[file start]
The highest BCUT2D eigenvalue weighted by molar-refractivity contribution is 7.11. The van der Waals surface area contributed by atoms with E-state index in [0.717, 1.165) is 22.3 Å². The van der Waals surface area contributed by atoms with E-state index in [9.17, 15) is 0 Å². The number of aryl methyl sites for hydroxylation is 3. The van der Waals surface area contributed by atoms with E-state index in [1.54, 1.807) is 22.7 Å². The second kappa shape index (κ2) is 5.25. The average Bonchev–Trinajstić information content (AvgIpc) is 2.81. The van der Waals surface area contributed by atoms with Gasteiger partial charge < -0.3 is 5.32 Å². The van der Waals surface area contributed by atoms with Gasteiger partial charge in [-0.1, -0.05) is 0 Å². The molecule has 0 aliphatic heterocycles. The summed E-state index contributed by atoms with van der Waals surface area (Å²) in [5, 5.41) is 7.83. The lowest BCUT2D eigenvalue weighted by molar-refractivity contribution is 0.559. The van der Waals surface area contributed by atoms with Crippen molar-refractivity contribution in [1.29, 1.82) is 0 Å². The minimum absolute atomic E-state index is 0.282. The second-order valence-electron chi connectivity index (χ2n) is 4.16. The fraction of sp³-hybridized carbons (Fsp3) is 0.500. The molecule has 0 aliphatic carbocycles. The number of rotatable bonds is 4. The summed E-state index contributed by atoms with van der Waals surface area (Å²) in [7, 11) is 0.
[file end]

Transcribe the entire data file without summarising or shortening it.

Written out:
The highest BCUT2D eigenvalue weighted by molar-refractivity contribution is 7.11. The van der Waals surface area contributed by atoms with E-state index in [0.717, 1.165) is 22.3 Å². The van der Waals surface area contributed by atoms with E-state index in [9.17, 15) is 0 Å². The number of aryl methyl sites for hydroxylation is 3. The van der Waals surface area contributed by atoms with E-state index in [1.54, 1.807) is 22.7 Å². The second kappa shape index (κ2) is 5.25. The average Bonchev–Trinajstić information content (AvgIpc) is 2.81. The van der Waals surface area contributed by atoms with Gasteiger partial charge < -0.3 is 5.32 Å². The van der Waals surface area contributed by atoms with Gasteiger partial charge in [-0.1, -0.05) is 0 Å². The molecule has 0 aliphatic heterocycles. The summed E-state index contributed by atoms with van der Waals surface area (Å²) in [5, 5.41) is 7.83. The lowest BCUT2D eigenvalue weighted by molar-refractivity contribution is 0.559. The van der Waals surface area contributed by atoms with Crippen molar-refractivity contribution in [1.29, 1.82) is 0 Å². The minimum absolute atomic E-state index is 0.282. The second-order valence-electron chi connectivity index (χ2n) is 4.16. The fraction of sp³-hybridized carbons (Fsp3) is 0.500. The molecule has 0 aliphatic carbocycles. The number of rotatable bonds is 4. The summed E-state index contributed by atoms with van der Waals surface area (Å²) in [7, 11) is 0.